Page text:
Another bug was that I had the wrong date on the first “Quest Card” prompt and two of the Gwen notes. In the birth room Gwen Box narration it says that the genderless child was born after a seven month pregnancy. Originally, I had it written as a nine month pregnancy, so the date of David Davids’ appearance was still written as nine months, not seven months, after the baby’s conception. This was something that absolutely nobody noticed and that we got fixed within 24 hours, but if you watch some of the very first Let’s Plays, you can see the original, incorrect date https://youtu.be/SUgu502nb04?t=3m3s (you can also see that other, much more painful to watch, mouse cursor bug at around 4 minutes).
Ok, so back to what we were doing BEFORE release…
Mostly it was a ton of bug testing/fixing, performance testing, and fixing super small things: misaligned seams, handwriting the gwen notes, tweaking a few lights. One of the major things to complete, though, was music.
Music is incredibly important in defining the feel of a game, especially a game like Bucket Detective that relies so heavily on mood. Music provides a context for the emotions/ideas you experience in the game. For example, we have the intro cutscene that is sort of funny/goofy, but we use music that creates a sense of dread, creating an interesting contrast. Because I use music in this way, it’s important that before we start making music, the other elements of the game are set in stone. So, music was one of the last things we did for the game. I’d argue that I even started a bit later than I should have on the music, because it ended up that we were pretty much waiting for just the music to finish before we released the game.
For the last two weeks of development I was emailing with Shawn Jones (my composer) almost daily, sending him notes about what did and didn’t work for me. I’ve not seen how other developers work with their composers, but I have to believe I’m on the far end of the annoying spectrum. After Shawn got the general melody/feel of the music right, I must have sent him fifteen rounds of feedback with notes like “can you soften the piano key at 1 min 23 seconds?” and “am I crazy or is the tempo misaligned from 45-50 seconds??” Shawn, however, was very patient, and the music turned out great and does exactly what I wanted.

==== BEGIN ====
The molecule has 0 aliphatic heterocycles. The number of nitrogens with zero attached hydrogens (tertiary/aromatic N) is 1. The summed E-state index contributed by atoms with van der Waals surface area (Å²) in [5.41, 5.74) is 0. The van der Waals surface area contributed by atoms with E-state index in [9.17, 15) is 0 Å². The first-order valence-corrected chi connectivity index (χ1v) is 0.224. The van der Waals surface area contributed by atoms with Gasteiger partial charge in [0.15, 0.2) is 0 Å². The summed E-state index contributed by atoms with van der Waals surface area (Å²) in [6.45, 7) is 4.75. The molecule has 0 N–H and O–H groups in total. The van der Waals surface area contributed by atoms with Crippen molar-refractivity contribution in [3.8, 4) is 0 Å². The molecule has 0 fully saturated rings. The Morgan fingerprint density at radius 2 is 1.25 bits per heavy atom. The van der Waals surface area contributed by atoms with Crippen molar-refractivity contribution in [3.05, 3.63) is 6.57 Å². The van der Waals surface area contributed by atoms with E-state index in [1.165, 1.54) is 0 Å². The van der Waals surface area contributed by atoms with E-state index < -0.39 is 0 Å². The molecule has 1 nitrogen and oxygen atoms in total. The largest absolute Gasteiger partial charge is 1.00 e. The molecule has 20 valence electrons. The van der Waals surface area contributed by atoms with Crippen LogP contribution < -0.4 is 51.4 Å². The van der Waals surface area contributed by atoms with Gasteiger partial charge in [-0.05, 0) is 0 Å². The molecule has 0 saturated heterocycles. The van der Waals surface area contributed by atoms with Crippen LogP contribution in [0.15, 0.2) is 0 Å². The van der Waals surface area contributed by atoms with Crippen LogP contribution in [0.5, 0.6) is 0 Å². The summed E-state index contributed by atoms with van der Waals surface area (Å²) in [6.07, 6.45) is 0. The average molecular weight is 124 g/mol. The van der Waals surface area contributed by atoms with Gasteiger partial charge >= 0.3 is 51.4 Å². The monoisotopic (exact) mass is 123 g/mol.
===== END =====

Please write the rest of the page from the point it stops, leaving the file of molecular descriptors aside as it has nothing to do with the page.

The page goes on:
At the same time, we were implementing the rest of the sound effects, and once the music was done, we mixed the final audio. Mixing audio involves separating all sounds into related groups (carpeted footsteps, wood floor footsteps, and stair footsteps are put under a footsteps group, etc), then balancing those sound groups in relation to each other. If your sound designer is good (ours is) the sounds in each sound group will be the same volume, so you basically just have to tweak levels from an artistic perspective (and not a “shit, this all sounds terrible” perspective).
For special situations, there were tricks we used to make the sounds work together properly. For example, our Gwen Boxes play audio in a variety of scenes, some with background music and some without. To make the Gwen Boxes audible whatever the circumstances, we used a technique called “ducking”, which is a built in Unity feature, to lower the volume of background music whenever a Gwen Box is played.
Ok, now back to release…
Once we released (and fixed the most obvious bugs), I spent a few days in bed or on the couch watching dozens and dozens of Let’s Plays of the game. It was a strange feeling, seeing all these people play the game, and for a few days I got a bit obsessive about it.